"Heed instruction and be wise, and do not neglect it"
The great danger in life is that you would be wise in one area of your life or with one decision and then lay wisdom down and not use it in other areas of life. Some people are the best versions of themselves at work but a horrible version of themselves at home. In one world they are selfless and think about the greater good. In the other world they are all about themselves and incredibly impulsive. Don’t let this be you. Solomon is telling us that we need to become wise in all the areas of our life: Dig for the Triple-Win in each arena of life, not just one or two. Some people employ wisdom for a period of time and then think they don't need it. Some wander away from wisdom as they become fascinated with the new. Solomon wants to remind young and old alike that we need to keep digging for the wise action, the wise choice, and the wise direction.
All of us have a default setting that is foolishness. In theological terms it is called Original Sin and our sin nature. What this means is that we are oriented toward selfishness. Adam and Eve as originally created were oriented toward God. Their first impulse was to please God and expand His glory. This was their natural impulse and allowed them to enjoy the wonders of the Garden for as long as they were there. They also were oriented toward others and ministering, serving, and giving. Their own personal interests were in the background. What the Devil did was to tempt Adam and Eve to put themselves first and think about what they wanted and believe that somehow God was holding out on them by restricting this one tree and its fruit. When they sinned, something changed in them. They spiritually died as God said would happen. They became oriented to self first which resulted in alienation from God and others.
All of this to say that we are now naturally oriented toward neglecting wisdom. We feel the most drawn to the fool’s solution. We will drift to neglecting wisdom. Solomon screams at us: Don't do it!
The word heed is the word sama which means to hear, listen to, obey. Life is giving us instruction; we just have to be willing to pay attention to it. Solomon is letting us know that too many people go to sleep about further learning – after their early years. “I am an adult, I don’t need to learn.” Develop a constant delight in learning and your life will unfold in many delightful ways. Close your heart to learning as an adult and life will close down and become routine and unsatisfying.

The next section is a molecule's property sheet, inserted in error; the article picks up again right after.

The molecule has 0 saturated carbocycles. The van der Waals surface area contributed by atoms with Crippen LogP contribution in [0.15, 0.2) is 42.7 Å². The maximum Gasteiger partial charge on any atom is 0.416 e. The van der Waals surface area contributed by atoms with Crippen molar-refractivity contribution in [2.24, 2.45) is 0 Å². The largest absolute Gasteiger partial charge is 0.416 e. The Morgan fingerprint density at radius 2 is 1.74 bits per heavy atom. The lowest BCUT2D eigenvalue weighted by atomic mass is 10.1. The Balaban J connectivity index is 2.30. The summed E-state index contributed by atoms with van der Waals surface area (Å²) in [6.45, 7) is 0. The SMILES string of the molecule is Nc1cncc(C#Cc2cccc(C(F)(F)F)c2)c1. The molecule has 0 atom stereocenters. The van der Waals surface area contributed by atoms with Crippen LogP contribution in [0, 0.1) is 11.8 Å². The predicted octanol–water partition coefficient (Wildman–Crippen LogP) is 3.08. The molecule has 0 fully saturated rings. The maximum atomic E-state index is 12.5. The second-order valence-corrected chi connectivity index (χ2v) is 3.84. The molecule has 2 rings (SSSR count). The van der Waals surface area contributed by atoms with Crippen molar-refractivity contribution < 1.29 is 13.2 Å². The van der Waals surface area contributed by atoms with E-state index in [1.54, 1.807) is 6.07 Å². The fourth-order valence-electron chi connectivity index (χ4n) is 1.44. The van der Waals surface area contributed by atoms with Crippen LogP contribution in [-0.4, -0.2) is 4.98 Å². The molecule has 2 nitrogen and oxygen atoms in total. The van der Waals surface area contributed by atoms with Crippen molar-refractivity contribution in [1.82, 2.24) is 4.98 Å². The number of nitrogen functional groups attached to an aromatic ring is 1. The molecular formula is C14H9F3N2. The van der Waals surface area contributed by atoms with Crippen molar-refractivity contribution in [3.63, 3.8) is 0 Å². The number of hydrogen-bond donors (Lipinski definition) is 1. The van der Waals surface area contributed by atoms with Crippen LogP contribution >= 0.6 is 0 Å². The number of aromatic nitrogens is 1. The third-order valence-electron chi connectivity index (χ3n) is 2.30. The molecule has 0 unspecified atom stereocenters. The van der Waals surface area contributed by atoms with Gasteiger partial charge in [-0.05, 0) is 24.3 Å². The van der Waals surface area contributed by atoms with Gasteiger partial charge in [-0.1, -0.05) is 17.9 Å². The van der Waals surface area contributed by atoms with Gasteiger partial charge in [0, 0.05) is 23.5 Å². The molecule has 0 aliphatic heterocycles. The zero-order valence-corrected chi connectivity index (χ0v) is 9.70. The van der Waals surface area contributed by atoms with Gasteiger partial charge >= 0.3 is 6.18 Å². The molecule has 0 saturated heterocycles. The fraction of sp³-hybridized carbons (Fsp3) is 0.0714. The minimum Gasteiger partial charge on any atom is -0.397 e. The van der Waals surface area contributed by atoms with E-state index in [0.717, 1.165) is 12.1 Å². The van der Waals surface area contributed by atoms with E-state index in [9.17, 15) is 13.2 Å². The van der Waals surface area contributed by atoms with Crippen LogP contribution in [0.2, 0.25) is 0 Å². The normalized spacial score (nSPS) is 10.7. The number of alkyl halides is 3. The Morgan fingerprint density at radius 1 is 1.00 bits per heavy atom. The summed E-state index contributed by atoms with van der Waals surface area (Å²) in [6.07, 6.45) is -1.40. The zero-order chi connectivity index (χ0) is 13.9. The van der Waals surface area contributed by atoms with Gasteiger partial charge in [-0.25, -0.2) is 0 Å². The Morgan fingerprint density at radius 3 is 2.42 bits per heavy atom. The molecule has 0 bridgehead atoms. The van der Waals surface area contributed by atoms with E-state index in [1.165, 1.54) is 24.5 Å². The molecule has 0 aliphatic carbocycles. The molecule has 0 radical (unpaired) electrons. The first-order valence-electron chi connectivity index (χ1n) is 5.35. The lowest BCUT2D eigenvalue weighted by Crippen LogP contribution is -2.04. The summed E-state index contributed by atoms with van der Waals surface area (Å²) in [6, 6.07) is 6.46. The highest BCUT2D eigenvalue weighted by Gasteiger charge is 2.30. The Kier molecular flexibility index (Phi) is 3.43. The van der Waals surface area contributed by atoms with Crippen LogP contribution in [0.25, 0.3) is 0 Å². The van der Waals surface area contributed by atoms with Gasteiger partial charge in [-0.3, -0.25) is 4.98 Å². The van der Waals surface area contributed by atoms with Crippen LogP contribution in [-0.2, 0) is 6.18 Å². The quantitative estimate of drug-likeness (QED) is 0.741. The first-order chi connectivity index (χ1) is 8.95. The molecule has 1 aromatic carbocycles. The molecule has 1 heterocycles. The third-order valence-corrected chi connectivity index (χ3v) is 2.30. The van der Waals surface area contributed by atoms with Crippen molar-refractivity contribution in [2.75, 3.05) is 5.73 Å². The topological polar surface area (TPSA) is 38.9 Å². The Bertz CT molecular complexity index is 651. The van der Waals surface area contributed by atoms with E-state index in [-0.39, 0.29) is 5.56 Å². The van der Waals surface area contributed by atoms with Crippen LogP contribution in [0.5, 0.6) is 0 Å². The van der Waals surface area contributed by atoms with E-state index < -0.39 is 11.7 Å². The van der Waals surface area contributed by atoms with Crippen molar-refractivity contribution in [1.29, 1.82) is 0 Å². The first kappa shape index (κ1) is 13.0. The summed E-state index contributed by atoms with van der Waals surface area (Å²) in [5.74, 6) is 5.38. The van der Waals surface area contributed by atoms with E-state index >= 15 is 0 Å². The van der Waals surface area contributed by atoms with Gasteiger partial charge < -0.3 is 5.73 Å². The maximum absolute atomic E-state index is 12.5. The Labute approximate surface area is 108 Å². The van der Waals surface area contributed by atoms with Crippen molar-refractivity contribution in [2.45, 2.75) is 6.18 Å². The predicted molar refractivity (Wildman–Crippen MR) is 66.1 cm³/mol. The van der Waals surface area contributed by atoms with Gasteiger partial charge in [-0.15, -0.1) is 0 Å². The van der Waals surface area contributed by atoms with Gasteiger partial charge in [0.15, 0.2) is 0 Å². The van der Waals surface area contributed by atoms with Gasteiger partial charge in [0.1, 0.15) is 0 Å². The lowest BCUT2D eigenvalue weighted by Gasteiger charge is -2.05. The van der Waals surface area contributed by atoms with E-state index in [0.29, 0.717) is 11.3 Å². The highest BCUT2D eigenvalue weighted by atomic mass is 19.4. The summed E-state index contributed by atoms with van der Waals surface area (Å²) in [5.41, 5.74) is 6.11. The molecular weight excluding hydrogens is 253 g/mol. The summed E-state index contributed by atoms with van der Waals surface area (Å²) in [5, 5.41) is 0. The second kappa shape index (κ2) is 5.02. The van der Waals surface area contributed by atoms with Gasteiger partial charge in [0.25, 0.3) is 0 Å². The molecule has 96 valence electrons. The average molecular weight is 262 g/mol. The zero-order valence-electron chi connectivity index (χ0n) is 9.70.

The word instruction is the word musar in the Hebrew, and it connotes that you have received information, knowledge, and step-by-step instructions about how to do something. There is another idea that is also a part of this word that is often overlooked. This is the idea of feedback. Solomon is also saying to the adult: Don’t neglect the feedback that you are receiving. As we go about our lives, we receive feedback (instruction) from a lot of sources. Don’t neglect that information: if you didn’t make the sale; if your spouse is becoming cold toward to you; if your bank account is getting smaller; if your career options are increasing in one direction but shrinking in another direction; if you are not as close to God as you were. These are all feedback.
Too often we establish a way that we want to live life and then blame others for how they are reacting to us. We need to be open to feedback (instruction) about how we are coming across; about what we are doing; about who we are associating with; about our manner, dress, and tone. Life is giving us feedback but we must be willing to listen. This is why Solomon is saying: Heed instruction (feedback) and be wise.
I am interested in how this works in so many areas and how the feedback changes. The clothing that I wore ten years ago now blocks some people from hearing my teaching because they have a different reaction to those colors and patterns than I do. I must receive that feedback and discern a wise course of action.
The very same patterns of behavior and routine become boring, predictable, and potentially suffocating to a relationship at a certain point; and I must discern that feedback and interact with my spouse, my friends, and my colleagues in order to receive that instruction and see if there are new patterns of behavior that would breathe life into those relationships.
The word translated neglect in this passage is the Hebrew word para. It means to set free, to avoid, to let be naked, to allow something to go without restraint. Solomon is telling us that we are receiving instruction about life all the time. Don’t let this valuable commodity wander through your life without your capturing it. Do not neglect feedback.
I interact with people all the time who have the chance to learn how to have a better marriage or grow in their knowledge of God or learn a new skill at work or learn a new hobby; but they are more interested in movies, TV programs, or the latest inane thing their friends are saying. If you have the chance to grow and to become better, take it. And then once you have gained this information, do not neglect it.
Don’t become that person who says to me at church one day: “I used to be really into God but I have gotten away from it.” Or “We used to have a great marriage but we just kind of drifted into other things and have grown apart.” “We used to be the fun family but somehow that just faded away.”
The instruction that God sends and you receive from friends will not always be kind, but it will be helpful if you are ready to receive it and pay attention to it.